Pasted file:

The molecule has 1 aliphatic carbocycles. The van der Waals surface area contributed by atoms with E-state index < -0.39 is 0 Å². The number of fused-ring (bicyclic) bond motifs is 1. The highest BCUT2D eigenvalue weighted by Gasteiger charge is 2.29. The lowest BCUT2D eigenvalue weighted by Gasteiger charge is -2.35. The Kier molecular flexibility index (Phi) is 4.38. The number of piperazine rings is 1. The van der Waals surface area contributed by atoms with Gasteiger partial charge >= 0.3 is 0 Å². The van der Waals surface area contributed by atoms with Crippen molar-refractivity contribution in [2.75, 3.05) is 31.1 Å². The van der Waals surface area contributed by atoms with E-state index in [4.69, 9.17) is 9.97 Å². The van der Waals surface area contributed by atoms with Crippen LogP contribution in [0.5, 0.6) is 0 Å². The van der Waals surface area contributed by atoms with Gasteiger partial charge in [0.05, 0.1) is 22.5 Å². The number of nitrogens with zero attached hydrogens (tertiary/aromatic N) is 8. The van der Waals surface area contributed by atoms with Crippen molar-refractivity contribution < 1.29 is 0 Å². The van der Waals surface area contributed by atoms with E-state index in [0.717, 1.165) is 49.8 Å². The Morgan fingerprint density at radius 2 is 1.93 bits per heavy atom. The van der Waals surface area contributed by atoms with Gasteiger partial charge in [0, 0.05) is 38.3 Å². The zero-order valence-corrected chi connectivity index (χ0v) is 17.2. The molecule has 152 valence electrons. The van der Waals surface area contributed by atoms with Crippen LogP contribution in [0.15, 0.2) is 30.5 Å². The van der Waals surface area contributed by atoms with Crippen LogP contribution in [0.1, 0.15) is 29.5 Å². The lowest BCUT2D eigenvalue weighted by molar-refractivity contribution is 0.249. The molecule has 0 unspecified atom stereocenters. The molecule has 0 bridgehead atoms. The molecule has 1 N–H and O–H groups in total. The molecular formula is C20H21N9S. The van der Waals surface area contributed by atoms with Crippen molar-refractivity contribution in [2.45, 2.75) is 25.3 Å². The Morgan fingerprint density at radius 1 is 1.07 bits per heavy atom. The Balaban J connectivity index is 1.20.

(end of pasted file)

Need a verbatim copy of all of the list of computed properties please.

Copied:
The molecule has 1 aliphatic carbocycles. The van der Waals surface area contributed by atoms with E-state index < -0.39 is 0 Å². The number of fused-ring (bicyclic) bond motifs is 1. The highest BCUT2D eigenvalue weighted by Gasteiger charge is 2.29. The lowest BCUT2D eigenvalue weighted by Gasteiger charge is -2.35. The Kier molecular flexibility index (Phi) is 4.38. The number of piperazine rings is 1. The van der Waals surface area contributed by atoms with Gasteiger partial charge >= 0.3 is 0 Å². The van der Waals surface area contributed by atoms with Crippen molar-refractivity contribution in [2.75, 3.05) is 31.1 Å². The van der Waals surface area contributed by atoms with E-state index in [4.69, 9.17) is 9.97 Å². The van der Waals surface area contributed by atoms with Crippen LogP contribution in [0.5, 0.6) is 0 Å². The van der Waals surface area contributed by atoms with Gasteiger partial charge in [0.05, 0.1) is 22.5 Å². The number of nitrogens with zero attached hydrogens (tertiary/aromatic N) is 8. The van der Waals surface area contributed by atoms with Crippen molar-refractivity contribution < 1.29 is 0 Å². The van der Waals surface area contributed by atoms with E-state index in [0.717, 1.165) is 49.8 Å². The Morgan fingerprint density at radius 2 is 1.93 bits per heavy atom. The van der Waals surface area contributed by atoms with Gasteiger partial charge in [0, 0.05) is 38.3 Å². The zero-order valence-corrected chi connectivity index (χ0v) is 17.2. The molecule has 152 valence electrons. The van der Waals surface area contributed by atoms with Crippen LogP contribution in [0.15, 0.2) is 30.5 Å². The van der Waals surface area contributed by atoms with Crippen LogP contribution in [0.1, 0.15) is 29.5 Å². The lowest BCUT2D eigenvalue weighted by molar-refractivity contribution is 0.249. The molecule has 0 unspecified atom stereocenters. The molecule has 0 bridgehead atoms. The molecule has 1 N–H and O–H groups in total. The molecular formula is C20H21N9S. The van der Waals surface area contributed by atoms with Crippen molar-refractivity contribution in [2.45, 2.75) is 25.3 Å². The Morgan fingerprint density at radius 1 is 1.07 bits per heavy atom. The Balaban J connectivity index is 1.20.